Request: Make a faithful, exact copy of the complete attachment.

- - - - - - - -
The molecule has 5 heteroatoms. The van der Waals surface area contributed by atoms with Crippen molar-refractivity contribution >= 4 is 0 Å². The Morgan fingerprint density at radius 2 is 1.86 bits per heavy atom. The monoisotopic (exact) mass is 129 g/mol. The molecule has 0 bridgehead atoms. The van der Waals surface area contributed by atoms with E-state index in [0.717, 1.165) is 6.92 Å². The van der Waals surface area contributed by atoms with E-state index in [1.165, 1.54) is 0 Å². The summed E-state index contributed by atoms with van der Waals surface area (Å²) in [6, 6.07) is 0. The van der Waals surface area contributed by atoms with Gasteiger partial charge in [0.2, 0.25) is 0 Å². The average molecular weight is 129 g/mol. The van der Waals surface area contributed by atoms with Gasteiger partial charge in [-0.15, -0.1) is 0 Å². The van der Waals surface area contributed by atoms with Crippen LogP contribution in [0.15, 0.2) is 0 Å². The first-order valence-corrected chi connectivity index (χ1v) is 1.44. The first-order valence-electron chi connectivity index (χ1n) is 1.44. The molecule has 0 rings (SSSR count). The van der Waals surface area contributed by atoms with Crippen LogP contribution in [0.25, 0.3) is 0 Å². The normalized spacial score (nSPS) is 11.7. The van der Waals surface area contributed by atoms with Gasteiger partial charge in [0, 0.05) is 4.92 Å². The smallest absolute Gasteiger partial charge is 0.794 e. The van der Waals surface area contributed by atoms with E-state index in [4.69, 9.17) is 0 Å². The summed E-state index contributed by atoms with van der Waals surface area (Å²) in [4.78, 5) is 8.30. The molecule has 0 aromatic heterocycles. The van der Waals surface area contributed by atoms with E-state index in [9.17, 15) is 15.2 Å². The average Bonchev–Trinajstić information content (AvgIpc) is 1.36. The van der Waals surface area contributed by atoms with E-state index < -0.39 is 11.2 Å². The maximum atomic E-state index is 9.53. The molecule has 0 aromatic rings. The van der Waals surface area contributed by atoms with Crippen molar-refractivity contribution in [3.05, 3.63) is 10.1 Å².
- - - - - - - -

The molecule has 5 heteroatoms. The van der Waals surface area contributed by atoms with Crippen molar-refractivity contribution >= 4 is 0 Å². The Morgan fingerprint density at radius 2 is 1.86 bits per heavy atom. The monoisotopic (exact) mass is 129 g/mol. The molecule has 0 bridgehead atoms. The van der Waals surface area contributed by atoms with E-state index in [0.717, 1.165) is 6.92 Å². The van der Waals surface area contributed by atoms with E-state index in [1.165, 1.54) is 0 Å². The summed E-state index contributed by atoms with van der Waals surface area (Å²) in [6, 6.07) is 0. The van der Waals surface area contributed by atoms with Gasteiger partial charge in [0.2, 0.25) is 0 Å². The average molecular weight is 129 g/mol. The van der Waals surface area contributed by atoms with Gasteiger partial charge in [-0.15, -0.1) is 0 Å². The van der Waals surface area contributed by atoms with Crippen LogP contribution in [0.15, 0.2) is 0 Å². The first-order valence-corrected chi connectivity index (χ1v) is 1.44. The first-order valence-electron chi connectivity index (χ1n) is 1.44. The molecule has 0 rings (SSSR count). The van der Waals surface area contributed by atoms with Crippen LogP contribution in [0.25, 0.3) is 0 Å². The normalized spacial score (nSPS) is 11.7. The van der Waals surface area contributed by atoms with Gasteiger partial charge in [0, 0.05) is 4.92 Å². The smallest absolute Gasteiger partial charge is 0.794 e. The van der Waals surface area contributed by atoms with E-state index in [4.69, 9.17) is 0 Å². The summed E-state index contributed by atoms with van der Waals surface area (Å²) in [4.78, 5) is 8.30. The molecule has 0 aromatic heterocycles. The van der Waals surface area contributed by atoms with E-state index in [9.17, 15) is 15.2 Å². The average Bonchev–Trinajstić information content (AvgIpc) is 1.36. The van der Waals surface area contributed by atoms with E-state index < -0.39 is 11.2 Å². The maximum atomic E-state index is 9.53. The molecule has 0 aromatic rings. The van der Waals surface area contributed by atoms with Crippen molar-refractivity contribution in [3.05, 3.63) is 10.1 Å².